The Internet is becoming the best tool medium for reaching consumers in the office for several reasons, not the least of which are its business-related applications and the ability of the user to choose the content. Still, the Internet still seems to be playing second fiddle to television among consumers who, in large part, are socially engineered to rely on television for many of their information needs. A study conducted by Market Facts for MSNBC, for example, found that when it comes to getting the news, the Internet is ahead of magazines, but still trails radio and both broadcast and cable television. A study by the Pew Internet & America Life Project found that even in the immediate aftermath of Sept. 11, the Internet was a backup to both television (for news) and the telephone (for communication).
The Internet’s dominance at work can also be attributed to many workers having their first Internet experience at the office. For many, it is still the only place they can go online. In Britain, for example, NetValue found that one-quarter of the workforce is connected to the Internet, and that Britain has twice as many at-work Internet users than at-home users.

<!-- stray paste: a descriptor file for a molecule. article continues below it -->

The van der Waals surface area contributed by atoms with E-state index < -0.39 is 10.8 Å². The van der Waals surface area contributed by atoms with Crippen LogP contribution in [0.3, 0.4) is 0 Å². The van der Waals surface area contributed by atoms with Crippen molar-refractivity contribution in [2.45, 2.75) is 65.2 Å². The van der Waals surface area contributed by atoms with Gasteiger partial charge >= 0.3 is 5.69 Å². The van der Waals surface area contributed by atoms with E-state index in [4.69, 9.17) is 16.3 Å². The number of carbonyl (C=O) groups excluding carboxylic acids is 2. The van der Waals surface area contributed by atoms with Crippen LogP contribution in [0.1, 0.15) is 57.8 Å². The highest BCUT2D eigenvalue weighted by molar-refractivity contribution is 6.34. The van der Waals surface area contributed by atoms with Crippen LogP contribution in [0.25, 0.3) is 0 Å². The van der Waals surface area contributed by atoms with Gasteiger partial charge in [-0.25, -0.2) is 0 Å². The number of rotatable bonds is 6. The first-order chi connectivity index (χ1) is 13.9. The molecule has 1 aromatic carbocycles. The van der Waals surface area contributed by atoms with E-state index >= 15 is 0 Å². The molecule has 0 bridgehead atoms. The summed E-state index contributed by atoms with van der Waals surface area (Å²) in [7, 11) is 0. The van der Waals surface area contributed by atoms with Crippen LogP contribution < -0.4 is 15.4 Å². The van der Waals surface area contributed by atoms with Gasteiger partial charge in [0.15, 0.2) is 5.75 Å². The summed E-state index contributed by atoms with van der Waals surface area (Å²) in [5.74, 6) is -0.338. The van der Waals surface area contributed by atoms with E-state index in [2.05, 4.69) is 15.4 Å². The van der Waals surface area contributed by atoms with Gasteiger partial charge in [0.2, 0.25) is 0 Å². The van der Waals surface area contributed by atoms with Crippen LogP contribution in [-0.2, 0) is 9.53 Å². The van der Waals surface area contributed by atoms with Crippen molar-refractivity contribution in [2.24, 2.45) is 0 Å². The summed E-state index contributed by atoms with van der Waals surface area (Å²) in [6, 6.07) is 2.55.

In the United States, the Yankee Group’s Technologically Advanced Family Survey found that 7 percent of Internet users that own PCs at home choose not to access the Internet from home. The top reasons why Internet users don’t have Web access vary by household income, with expense being the primary factor separating access choices for low- and high-income households.
The top reason for not having Internet access among households with incomes of less than $25,000 was that access is too expensive, indicated by 72 percent of survey respondents. Additional reasons that low-income users do not choose home access include already having Internet access at work or school (12 percent), not wanting to tie up the phone line (10 percent), not wanting children using the Web (6 percent) and difficulty of use (4 percent).
Among users with incomes greater than $75,000, 47 percent cite having Internet access at work or school as the primary reason they do not have home access. Additional reasons include expense (21 percent), not tying up the phone line (12 percent), difficulty of use (11 percent) and lack of interest in the Web (11 percent).
“Historically, there has been a group of Internet users in the United States that have chosen not to have Internet access at home. The Yankee Group anticipates that by 2005, there will be over 800,000 PC-owning households in the United States that still don’t have PC-based Internet access,” said Rob Lancaster, analyst in the Internet Market Strategies Planning Service at the Yankee Group.
Christopher Saunders, from internet.com’s Internet Advertising Report, contributed to this article.